Support Waste to Energy Programs in Developing Countries

Target: Gina McCarthy, Global Methane Initiative – Steering Committee

Goal: Encourage more developing countries to launch waste-to-energy programs

In a process called landfill gas production, power-generating facilities can use methane from decomposing garbage to create electricity. Reducing carbon emissions and improving waste management, this idea could be put to good use in developing countries, but has yet to catch on in many areas. Urge the Global Methane Initiative (GMI) to encourage more developing countries to join its ranks and start turning trash into clean energy.

Although landfill gas (LFG) companies have yet to appear in many undeveloped countries, one such enterprise is thriving in the Philippines. Built on the side of a landfill in Quezon City, Pangea Green Energy Philippines turns the 1,800 tons of waste dumped there each day into electricity – some of which is free for community use. In this process, methane from the decomposing waste is sucked through pipes dug into the landfill and pumped into generators to make electricity. In addition to turning a profit, the company is keeping methane from contaminating nearby water systems and reducing direct air pollution. According to a company estimate, the facility is reducing CO2 emissions by over 100,000 tons each year.

The organization we have to thank for spreading the word about LFG energy is the Global Methane Initiative (GMI). GMI’s goal is to create a global network providing its member countries with the information and resources necessary to develop methane reduction projects. With 42 countries on board, GMI is achieving its goal, but many countries struggling with waste management and methane emissions have yet to join.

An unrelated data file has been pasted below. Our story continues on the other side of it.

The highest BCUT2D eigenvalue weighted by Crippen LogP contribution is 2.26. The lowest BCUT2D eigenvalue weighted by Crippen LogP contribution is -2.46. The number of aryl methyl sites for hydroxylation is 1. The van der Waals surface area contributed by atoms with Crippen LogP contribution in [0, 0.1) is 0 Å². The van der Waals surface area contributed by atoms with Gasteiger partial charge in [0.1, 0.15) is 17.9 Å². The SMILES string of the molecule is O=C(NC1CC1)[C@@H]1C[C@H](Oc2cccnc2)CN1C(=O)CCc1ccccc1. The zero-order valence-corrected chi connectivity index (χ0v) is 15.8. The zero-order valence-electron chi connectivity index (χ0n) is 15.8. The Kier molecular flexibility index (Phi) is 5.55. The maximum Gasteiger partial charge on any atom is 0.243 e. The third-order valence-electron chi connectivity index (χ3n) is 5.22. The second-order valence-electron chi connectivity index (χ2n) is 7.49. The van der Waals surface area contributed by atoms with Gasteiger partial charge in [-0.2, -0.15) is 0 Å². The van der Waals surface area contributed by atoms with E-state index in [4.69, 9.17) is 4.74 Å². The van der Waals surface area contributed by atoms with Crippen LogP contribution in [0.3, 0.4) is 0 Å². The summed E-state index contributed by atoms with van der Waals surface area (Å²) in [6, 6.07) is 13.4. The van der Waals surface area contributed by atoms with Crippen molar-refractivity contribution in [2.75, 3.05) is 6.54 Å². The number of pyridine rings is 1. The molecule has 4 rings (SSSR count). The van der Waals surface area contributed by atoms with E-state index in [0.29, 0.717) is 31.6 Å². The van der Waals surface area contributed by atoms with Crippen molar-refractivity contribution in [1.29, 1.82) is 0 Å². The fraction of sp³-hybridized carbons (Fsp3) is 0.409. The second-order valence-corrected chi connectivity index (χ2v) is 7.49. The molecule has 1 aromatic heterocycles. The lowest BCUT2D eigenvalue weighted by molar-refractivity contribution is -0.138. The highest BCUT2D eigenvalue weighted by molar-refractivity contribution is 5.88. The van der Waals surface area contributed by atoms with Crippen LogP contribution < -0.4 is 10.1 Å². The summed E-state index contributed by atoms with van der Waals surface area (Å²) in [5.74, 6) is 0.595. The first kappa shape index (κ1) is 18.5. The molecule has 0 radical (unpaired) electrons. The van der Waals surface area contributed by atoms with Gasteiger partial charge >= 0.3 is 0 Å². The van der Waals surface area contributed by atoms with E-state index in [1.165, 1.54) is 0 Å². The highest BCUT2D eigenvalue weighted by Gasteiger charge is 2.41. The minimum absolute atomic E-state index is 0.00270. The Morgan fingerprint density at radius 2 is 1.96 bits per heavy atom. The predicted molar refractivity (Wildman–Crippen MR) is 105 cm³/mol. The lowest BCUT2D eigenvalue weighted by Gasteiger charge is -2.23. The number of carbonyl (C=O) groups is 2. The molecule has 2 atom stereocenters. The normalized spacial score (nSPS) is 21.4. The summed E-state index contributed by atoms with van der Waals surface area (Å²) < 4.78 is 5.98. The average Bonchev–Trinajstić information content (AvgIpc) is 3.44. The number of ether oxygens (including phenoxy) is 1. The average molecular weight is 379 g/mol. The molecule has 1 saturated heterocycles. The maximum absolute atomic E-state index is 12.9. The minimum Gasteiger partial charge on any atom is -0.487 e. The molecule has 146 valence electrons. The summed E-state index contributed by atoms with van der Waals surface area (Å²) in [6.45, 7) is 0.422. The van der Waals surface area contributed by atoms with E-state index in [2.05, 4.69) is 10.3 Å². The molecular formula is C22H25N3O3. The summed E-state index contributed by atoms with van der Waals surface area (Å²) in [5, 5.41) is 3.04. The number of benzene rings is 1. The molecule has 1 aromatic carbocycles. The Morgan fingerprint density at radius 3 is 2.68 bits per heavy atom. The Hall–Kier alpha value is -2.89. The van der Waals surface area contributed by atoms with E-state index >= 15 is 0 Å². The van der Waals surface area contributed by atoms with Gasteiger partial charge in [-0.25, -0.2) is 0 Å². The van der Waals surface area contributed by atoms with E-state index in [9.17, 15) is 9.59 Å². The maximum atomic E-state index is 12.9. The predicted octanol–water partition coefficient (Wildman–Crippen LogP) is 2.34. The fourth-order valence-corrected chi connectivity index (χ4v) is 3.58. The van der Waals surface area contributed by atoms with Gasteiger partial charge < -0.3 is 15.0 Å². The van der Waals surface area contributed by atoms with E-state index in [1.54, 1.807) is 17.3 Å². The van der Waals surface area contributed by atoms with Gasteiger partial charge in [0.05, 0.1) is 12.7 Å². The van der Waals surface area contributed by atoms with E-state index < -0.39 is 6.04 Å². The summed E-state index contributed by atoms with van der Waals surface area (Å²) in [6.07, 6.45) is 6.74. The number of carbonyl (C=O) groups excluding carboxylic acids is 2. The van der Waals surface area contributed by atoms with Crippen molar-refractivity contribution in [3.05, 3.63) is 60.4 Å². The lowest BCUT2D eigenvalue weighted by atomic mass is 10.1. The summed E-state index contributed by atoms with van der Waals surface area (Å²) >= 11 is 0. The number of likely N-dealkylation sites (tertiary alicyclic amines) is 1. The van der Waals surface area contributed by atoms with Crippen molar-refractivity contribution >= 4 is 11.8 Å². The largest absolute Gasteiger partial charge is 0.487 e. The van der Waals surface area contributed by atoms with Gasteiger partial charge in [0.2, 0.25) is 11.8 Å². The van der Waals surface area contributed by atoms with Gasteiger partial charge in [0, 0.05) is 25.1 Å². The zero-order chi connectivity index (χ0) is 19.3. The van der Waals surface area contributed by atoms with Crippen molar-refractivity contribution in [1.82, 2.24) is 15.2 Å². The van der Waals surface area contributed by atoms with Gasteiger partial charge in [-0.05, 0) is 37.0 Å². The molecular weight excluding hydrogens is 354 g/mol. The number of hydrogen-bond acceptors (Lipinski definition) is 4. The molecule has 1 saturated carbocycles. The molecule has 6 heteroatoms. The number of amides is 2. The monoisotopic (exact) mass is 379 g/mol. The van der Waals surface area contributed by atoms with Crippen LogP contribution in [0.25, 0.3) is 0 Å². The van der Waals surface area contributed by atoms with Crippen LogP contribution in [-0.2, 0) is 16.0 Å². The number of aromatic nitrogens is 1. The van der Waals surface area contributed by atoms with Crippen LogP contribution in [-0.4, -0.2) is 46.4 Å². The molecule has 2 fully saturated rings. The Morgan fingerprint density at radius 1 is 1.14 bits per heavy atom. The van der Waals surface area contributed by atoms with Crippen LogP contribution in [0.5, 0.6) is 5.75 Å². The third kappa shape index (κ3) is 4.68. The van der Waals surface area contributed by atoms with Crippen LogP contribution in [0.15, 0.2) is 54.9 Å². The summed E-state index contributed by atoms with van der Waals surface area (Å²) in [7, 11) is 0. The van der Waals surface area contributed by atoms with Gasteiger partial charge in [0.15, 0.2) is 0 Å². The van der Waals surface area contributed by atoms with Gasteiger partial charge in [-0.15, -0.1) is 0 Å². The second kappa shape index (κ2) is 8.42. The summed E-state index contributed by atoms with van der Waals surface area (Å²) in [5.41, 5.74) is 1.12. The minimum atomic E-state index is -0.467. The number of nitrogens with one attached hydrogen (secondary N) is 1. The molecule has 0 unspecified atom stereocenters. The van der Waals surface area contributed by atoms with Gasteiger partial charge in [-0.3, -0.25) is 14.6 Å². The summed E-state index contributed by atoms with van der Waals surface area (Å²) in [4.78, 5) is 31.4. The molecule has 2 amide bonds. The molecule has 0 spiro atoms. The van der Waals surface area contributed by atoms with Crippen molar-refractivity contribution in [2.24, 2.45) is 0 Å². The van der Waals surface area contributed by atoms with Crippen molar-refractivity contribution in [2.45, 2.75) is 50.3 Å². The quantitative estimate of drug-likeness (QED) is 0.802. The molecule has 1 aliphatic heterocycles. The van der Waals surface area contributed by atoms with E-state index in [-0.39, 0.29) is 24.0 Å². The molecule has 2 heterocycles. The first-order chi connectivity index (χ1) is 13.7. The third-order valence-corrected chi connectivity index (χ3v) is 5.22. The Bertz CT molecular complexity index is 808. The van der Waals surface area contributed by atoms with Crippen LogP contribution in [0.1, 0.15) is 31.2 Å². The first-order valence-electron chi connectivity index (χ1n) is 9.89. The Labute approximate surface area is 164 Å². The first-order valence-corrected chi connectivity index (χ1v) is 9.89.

Few Middle-Eastern countries, and only four African countries are members of GMI. In order to reduce world emissions and avert a global warming catastrophe, we need as many clean energy facilities as we can get, and the non-member countries in these areas could benefit greatly from landfill gas. Urge GMI to reach out to Africa and the Middle East so that they too may turn their waste problems into clean energy solutions.


Dear Gina McCarthy,

Over the years, the Global Methane Initiative has made great strides in reducing methane emissions across the globe. GMI’s fostering of green programs for wastewater management, agriculture, and municipal solid waste have made a big difference in member countries, but the organization must keep reaching out to non-members.

GMI has very few members from Africa and parts of the Middle East. Developing countries in these areas could benefit especially from solid waste programs like landfill gas facilities. With 42 member countries, GMI’s global network is a powerful force in the fight against global warming and air pollution, but there is still significant room for expansion. I urge you to encourage GMI to reach out to countries in Africa and the Middle East so that they too may turn their waste problems into clean energy solutions.


[Your Name Here]

photo credit: Aar-n113 via DeviantArt

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